Tailgate Throwbacks: NBA Trade HistoryDecember 18, 2018
By: Matthew Lippe, Sports Contributor
In the past 5 years, the NBA has felt very trade heavy. From Kyrie to Kawhi to George to Butler, NBA stars use their power to move them from their current situation to a situation they see as ideal. But when did this all begin? When did stars start bargaining with teams for trades? Today, we look back at some of the biggest trades in NBA history and the circumstances behind them.
1968- Philidelphia trades Wilt Chamberlain to the Lakers for Jerry Chambers, Archie Clark, and Darrall Imhoff.
Wilt Chamberlain is one of the greatest NBA players of all-time and when a team gets a hold of an all-time great, it takes pretty extreme circumstances for them to part with them. One year removed from winning the title, the Sixers were in discussions on who they should hire to take the place of Alex Hannum, who had left for a coaching opportunity in the ABA. Throughout their search, Wilt had made sure that he knew what was going on, checking frequently with the Sixers front office on where their coaching search was headed. Wilt seemed to be fine with how the search was going, until he had a meeting with General Manager Dr. Jack Ramsay. Wilt said that he had decided he did not want to be on the team anymore and that if he was not traded to a West Coast team, he would leave for a West Coast ABA team. This forced the Sixers to find a West Coast trade partner, one in which they found with the Los Angeles Lakers.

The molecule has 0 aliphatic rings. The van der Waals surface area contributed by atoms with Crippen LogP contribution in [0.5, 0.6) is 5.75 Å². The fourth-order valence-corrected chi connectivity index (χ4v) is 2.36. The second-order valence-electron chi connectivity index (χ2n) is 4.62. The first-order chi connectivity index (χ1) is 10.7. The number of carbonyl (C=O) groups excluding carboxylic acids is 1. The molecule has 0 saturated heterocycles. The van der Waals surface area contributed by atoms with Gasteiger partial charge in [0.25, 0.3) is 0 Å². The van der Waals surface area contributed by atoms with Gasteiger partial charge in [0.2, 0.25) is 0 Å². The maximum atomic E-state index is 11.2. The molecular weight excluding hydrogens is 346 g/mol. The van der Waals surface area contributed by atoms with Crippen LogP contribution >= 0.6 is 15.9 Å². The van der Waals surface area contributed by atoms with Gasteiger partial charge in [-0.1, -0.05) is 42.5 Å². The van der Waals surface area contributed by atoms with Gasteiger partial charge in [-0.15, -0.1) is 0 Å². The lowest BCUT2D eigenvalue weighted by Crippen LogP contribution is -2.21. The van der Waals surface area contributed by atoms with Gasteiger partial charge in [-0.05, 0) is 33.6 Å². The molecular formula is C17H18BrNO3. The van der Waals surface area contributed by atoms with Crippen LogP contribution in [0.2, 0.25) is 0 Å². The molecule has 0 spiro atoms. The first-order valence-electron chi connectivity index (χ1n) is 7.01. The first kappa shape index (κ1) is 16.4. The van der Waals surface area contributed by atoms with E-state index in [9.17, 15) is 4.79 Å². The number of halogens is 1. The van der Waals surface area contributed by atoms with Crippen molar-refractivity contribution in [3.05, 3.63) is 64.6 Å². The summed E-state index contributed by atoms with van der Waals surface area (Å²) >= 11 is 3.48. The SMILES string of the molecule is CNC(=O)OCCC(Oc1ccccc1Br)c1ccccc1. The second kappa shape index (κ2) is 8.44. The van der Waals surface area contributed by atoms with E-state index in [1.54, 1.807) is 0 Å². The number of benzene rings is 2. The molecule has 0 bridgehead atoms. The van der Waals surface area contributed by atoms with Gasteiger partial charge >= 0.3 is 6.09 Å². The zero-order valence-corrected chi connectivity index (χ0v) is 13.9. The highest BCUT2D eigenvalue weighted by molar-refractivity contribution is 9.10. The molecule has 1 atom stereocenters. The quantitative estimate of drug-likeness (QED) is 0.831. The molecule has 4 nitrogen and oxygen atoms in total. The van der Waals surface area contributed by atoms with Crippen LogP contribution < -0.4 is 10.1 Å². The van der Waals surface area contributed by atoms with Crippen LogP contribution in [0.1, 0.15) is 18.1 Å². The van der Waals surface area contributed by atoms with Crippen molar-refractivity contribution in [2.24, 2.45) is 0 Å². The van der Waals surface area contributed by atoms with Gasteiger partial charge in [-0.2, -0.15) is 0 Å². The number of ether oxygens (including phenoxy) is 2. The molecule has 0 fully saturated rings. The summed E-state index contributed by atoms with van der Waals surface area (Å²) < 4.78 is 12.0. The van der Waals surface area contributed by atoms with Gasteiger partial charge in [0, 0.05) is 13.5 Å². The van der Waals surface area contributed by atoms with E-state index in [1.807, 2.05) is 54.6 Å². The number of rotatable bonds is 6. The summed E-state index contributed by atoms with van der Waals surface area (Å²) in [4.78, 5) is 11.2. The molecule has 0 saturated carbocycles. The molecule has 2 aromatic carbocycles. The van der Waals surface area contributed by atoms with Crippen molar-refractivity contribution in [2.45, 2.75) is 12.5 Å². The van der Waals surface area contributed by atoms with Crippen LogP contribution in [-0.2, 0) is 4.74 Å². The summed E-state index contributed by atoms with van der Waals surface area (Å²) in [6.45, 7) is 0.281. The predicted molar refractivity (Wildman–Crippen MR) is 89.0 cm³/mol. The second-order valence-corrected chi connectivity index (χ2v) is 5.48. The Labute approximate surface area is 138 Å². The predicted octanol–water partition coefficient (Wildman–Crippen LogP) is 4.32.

The Lakers would go on to win an NBA title in 1972, while the Sixers disappeared into mediocrity and would not get a talent like Wilt until the Doctor.
Winner of the trade: Lakers.
1980- Warriors trade Robert Parish and #3 Pick (Kevin McHale) to Boston for #1 Pick (Joe Barry Carroll) and #13 Pick (Rickey Brown).
In the summer of 1980, the Boston Celtics made a historic move that would change the NBA forvever. After a season where Larry Bird won Rookie of the Year, the Celtics were looking to add young talent around their forward. 1980 NBA Draft came as the perfect opportunity, with the Celtics having the number 1 and 13 picks. While most teams looked at Joe Barry Carroll as the obvious pick at 1, General Manager Red Auerbach saw potential in Ralph Sampson. The 7-foot-4 center out of Houston looked like the kind of center that would dominate the game in every way and Auerbach wanted him desperately, but there was one problem: Sampson wanted to stay another few years in college. So after many failed attempts to get Sampson to leave Virginia, Auerbach decided to trade the number 1 and 13 picks to Golden State for frustrated big man Robert Parish and the number 3 pick.
Bird, McHale (#3 pick), and Parish would go on to win 3 titles. On the other side, the Warriors would not accomplish more than a few playoff wins over the next decade and Carroll and Brown would only play in 1 all-star game combined, Parish and McHale would play in a combined 18.